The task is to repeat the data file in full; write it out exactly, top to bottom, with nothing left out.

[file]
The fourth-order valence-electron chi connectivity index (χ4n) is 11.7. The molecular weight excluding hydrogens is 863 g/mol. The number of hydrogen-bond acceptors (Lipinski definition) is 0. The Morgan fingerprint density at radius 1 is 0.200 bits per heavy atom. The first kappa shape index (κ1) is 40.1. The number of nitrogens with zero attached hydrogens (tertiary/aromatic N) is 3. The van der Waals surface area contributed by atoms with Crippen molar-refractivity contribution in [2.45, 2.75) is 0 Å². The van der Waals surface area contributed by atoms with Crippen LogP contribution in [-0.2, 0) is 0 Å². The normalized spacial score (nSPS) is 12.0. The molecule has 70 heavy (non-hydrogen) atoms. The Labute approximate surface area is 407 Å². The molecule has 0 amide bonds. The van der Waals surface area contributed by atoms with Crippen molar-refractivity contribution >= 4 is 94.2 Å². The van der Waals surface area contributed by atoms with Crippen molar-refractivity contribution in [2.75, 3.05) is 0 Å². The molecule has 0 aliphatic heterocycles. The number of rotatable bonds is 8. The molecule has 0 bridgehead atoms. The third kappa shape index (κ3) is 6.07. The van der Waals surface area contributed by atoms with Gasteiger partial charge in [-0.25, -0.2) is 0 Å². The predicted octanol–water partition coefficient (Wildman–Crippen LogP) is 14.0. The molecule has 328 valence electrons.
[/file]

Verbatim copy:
The fourth-order valence-electron chi connectivity index (χ4n) is 11.7. The molecular weight excluding hydrogens is 863 g/mol. The number of hydrogen-bond acceptors (Lipinski definition) is 0. The Morgan fingerprint density at radius 1 is 0.200 bits per heavy atom. The first kappa shape index (κ1) is 40.1. The number of nitrogens with zero attached hydrogens (tertiary/aromatic N) is 3. The van der Waals surface area contributed by atoms with Crippen molar-refractivity contribution in [2.45, 2.75) is 0 Å². The van der Waals surface area contributed by atoms with Crippen LogP contribution in [-0.2, 0) is 0 Å². The normalized spacial score (nSPS) is 12.0. The molecule has 70 heavy (non-hydrogen) atoms. The Labute approximate surface area is 407 Å². The molecule has 0 amide bonds. The van der Waals surface area contributed by atoms with Crippen molar-refractivity contribution >= 4 is 94.2 Å². The van der Waals surface area contributed by atoms with Crippen molar-refractivity contribution in [2.75, 3.05) is 0 Å². The molecule has 0 aliphatic heterocycles. The number of rotatable bonds is 8. The molecule has 0 bridgehead atoms. The third kappa shape index (κ3) is 6.07. The van der Waals surface area contributed by atoms with Gasteiger partial charge in [-0.25, -0.2) is 0 Å². The predicted octanol–water partition coefficient (Wildman–Crippen LogP) is 14.0. The molecule has 328 valence electrons.